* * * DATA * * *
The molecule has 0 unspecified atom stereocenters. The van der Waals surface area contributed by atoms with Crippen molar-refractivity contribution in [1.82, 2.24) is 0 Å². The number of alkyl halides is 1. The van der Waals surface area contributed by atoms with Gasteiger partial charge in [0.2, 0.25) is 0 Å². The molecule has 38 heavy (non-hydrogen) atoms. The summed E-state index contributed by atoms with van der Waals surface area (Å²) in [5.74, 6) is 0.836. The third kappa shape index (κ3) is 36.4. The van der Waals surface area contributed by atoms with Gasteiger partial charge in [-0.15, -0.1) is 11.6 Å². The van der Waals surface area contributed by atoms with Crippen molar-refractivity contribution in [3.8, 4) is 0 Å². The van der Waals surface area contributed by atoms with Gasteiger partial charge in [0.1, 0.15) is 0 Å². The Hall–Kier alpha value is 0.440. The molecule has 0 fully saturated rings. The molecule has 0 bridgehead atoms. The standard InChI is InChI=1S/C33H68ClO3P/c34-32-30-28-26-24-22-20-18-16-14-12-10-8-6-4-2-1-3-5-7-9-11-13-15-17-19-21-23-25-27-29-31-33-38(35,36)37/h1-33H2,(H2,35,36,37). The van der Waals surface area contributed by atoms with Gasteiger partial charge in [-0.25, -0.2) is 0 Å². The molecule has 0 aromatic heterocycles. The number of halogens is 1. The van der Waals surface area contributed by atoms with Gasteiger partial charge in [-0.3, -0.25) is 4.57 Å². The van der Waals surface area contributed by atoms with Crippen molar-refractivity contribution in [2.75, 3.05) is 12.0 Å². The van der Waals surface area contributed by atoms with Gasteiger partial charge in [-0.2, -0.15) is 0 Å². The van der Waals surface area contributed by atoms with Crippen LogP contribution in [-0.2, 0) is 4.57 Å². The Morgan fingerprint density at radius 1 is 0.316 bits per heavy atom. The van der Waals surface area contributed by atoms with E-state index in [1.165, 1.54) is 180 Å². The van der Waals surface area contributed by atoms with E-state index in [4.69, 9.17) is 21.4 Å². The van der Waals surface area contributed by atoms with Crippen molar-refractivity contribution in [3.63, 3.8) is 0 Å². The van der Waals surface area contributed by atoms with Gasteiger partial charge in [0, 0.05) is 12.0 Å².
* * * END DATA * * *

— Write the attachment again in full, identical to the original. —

The molecule has 0 unspecified atom stereocenters. The van der Waals surface area contributed by atoms with Crippen molar-refractivity contribution in [1.82, 2.24) is 0 Å². The number of alkyl halides is 1. The van der Waals surface area contributed by atoms with Gasteiger partial charge in [0.2, 0.25) is 0 Å². The molecule has 38 heavy (non-hydrogen) atoms. The summed E-state index contributed by atoms with van der Waals surface area (Å²) in [5.74, 6) is 0.836. The third kappa shape index (κ3) is 36.4. The van der Waals surface area contributed by atoms with Gasteiger partial charge in [-0.15, -0.1) is 11.6 Å². The van der Waals surface area contributed by atoms with Crippen molar-refractivity contribution in [3.8, 4) is 0 Å². The van der Waals surface area contributed by atoms with Gasteiger partial charge in [0.1, 0.15) is 0 Å². The Hall–Kier alpha value is 0.440. The molecule has 0 fully saturated rings. The molecule has 0 bridgehead atoms. The standard InChI is InChI=1S/C33H68ClO3P/c34-32-30-28-26-24-22-20-18-16-14-12-10-8-6-4-2-1-3-5-7-9-11-13-15-17-19-21-23-25-27-29-31-33-38(35,36)37/h1-33H2,(H2,35,36,37). The van der Waals surface area contributed by atoms with Gasteiger partial charge in [-0.25, -0.2) is 0 Å². The molecule has 0 aromatic heterocycles. The number of halogens is 1. The van der Waals surface area contributed by atoms with Gasteiger partial charge in [-0.3, -0.25) is 4.57 Å². The van der Waals surface area contributed by atoms with Crippen molar-refractivity contribution in [2.75, 3.05) is 12.0 Å². The van der Waals surface area contributed by atoms with Gasteiger partial charge in [-0.2, -0.15) is 0 Å². The van der Waals surface area contributed by atoms with Crippen LogP contribution in [-0.2, 0) is 4.57 Å². The Morgan fingerprint density at radius 1 is 0.316 bits per heavy atom. The van der Waals surface area contributed by atoms with E-state index in [1.165, 1.54) is 180 Å². The van der Waals surface area contributed by atoms with E-state index in [4.69, 9.17) is 21.4 Å². The van der Waals surface area contributed by atoms with Crippen molar-refractivity contribution in [3.63, 3.8) is 0 Å². The van der Waals surface area contributed by atoms with Gasteiger partial charge in [0, 0.05) is 12.0 Å².